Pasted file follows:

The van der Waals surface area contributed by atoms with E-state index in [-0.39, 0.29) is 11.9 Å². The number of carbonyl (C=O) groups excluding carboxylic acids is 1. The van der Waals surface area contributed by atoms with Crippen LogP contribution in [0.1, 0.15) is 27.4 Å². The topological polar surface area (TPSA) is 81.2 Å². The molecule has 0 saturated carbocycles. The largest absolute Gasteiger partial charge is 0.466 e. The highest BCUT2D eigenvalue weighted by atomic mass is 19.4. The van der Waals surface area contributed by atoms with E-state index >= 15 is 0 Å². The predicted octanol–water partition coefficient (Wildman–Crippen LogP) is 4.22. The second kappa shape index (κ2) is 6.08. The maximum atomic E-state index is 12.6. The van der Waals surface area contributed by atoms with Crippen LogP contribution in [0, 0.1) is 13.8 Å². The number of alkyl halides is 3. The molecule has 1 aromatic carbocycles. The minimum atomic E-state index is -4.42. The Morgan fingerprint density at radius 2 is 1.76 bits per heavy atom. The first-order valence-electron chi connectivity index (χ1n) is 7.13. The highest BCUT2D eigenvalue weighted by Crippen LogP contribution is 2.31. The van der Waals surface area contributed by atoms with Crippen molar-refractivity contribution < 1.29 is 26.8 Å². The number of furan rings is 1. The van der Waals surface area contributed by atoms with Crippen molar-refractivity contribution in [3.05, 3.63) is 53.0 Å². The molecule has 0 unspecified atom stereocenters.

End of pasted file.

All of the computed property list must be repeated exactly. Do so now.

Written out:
The van der Waals surface area contributed by atoms with E-state index in [-0.39, 0.29) is 11.9 Å². The number of carbonyl (C=O) groups excluding carboxylic acids is 1. The van der Waals surface area contributed by atoms with Crippen LogP contribution in [0.1, 0.15) is 27.4 Å². The topological polar surface area (TPSA) is 81.2 Å². The molecule has 0 saturated carbocycles. The largest absolute Gasteiger partial charge is 0.466 e. The highest BCUT2D eigenvalue weighted by atomic mass is 19.4. The van der Waals surface area contributed by atoms with E-state index >= 15 is 0 Å². The predicted octanol–water partition coefficient (Wildman–Crippen LogP) is 4.22. The second kappa shape index (κ2) is 6.08. The maximum atomic E-state index is 12.6. The van der Waals surface area contributed by atoms with Crippen LogP contribution in [0, 0.1) is 13.8 Å². The number of alkyl halides is 3. The molecule has 1 aromatic carbocycles. The minimum atomic E-state index is -4.42. The Morgan fingerprint density at radius 2 is 1.76 bits per heavy atom. The first-order valence-electron chi connectivity index (χ1n) is 7.13. The highest BCUT2D eigenvalue weighted by Crippen LogP contribution is 2.31. The van der Waals surface area contributed by atoms with Crippen molar-refractivity contribution < 1.29 is 26.8 Å². The number of furan rings is 1. The van der Waals surface area contributed by atoms with Crippen molar-refractivity contribution in [3.05, 3.63) is 53.0 Å². The molecule has 0 unspecified atom stereocenters.